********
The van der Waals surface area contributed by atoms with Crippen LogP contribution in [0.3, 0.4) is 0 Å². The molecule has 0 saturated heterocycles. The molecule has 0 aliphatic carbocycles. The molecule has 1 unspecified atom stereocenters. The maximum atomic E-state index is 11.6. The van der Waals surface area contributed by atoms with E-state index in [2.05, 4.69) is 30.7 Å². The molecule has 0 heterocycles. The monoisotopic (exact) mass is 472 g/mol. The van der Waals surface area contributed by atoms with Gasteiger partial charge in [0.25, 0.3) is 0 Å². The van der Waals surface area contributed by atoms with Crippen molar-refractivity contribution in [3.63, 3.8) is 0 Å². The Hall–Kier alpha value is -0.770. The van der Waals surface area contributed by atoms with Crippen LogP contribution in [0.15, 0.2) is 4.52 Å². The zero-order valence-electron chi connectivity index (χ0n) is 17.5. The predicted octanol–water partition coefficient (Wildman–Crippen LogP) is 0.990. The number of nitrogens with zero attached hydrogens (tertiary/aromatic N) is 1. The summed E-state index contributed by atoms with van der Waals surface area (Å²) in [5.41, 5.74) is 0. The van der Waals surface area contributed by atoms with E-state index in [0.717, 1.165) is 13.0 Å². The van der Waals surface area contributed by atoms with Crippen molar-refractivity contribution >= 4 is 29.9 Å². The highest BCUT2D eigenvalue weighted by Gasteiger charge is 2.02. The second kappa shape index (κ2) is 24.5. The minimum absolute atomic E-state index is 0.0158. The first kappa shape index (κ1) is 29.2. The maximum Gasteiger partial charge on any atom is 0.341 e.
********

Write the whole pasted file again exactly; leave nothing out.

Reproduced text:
The van der Waals surface area contributed by atoms with Crippen LogP contribution in [0.3, 0.4) is 0 Å². The molecule has 0 saturated heterocycles. The molecule has 0 aliphatic carbocycles. The molecule has 1 unspecified atom stereocenters. The maximum atomic E-state index is 11.6. The van der Waals surface area contributed by atoms with E-state index in [2.05, 4.69) is 30.7 Å². The molecule has 0 heterocycles. The monoisotopic (exact) mass is 472 g/mol. The van der Waals surface area contributed by atoms with Gasteiger partial charge in [0.25, 0.3) is 0 Å². The van der Waals surface area contributed by atoms with Crippen molar-refractivity contribution in [3.63, 3.8) is 0 Å². The Hall–Kier alpha value is -0.770. The van der Waals surface area contributed by atoms with Crippen LogP contribution in [0.15, 0.2) is 4.52 Å². The zero-order valence-electron chi connectivity index (χ0n) is 17.5. The predicted octanol–water partition coefficient (Wildman–Crippen LogP) is 0.990. The number of nitrogens with zero attached hydrogens (tertiary/aromatic N) is 1. The summed E-state index contributed by atoms with van der Waals surface area (Å²) in [5.41, 5.74) is 0. The van der Waals surface area contributed by atoms with E-state index in [0.717, 1.165) is 13.0 Å². The van der Waals surface area contributed by atoms with Crippen molar-refractivity contribution >= 4 is 29.9 Å². The highest BCUT2D eigenvalue weighted by Gasteiger charge is 2.02. The second kappa shape index (κ2) is 24.5. The minimum absolute atomic E-state index is 0.0158. The first kappa shape index (κ1) is 29.2. The maximum Gasteiger partial charge on any atom is 0.341 e.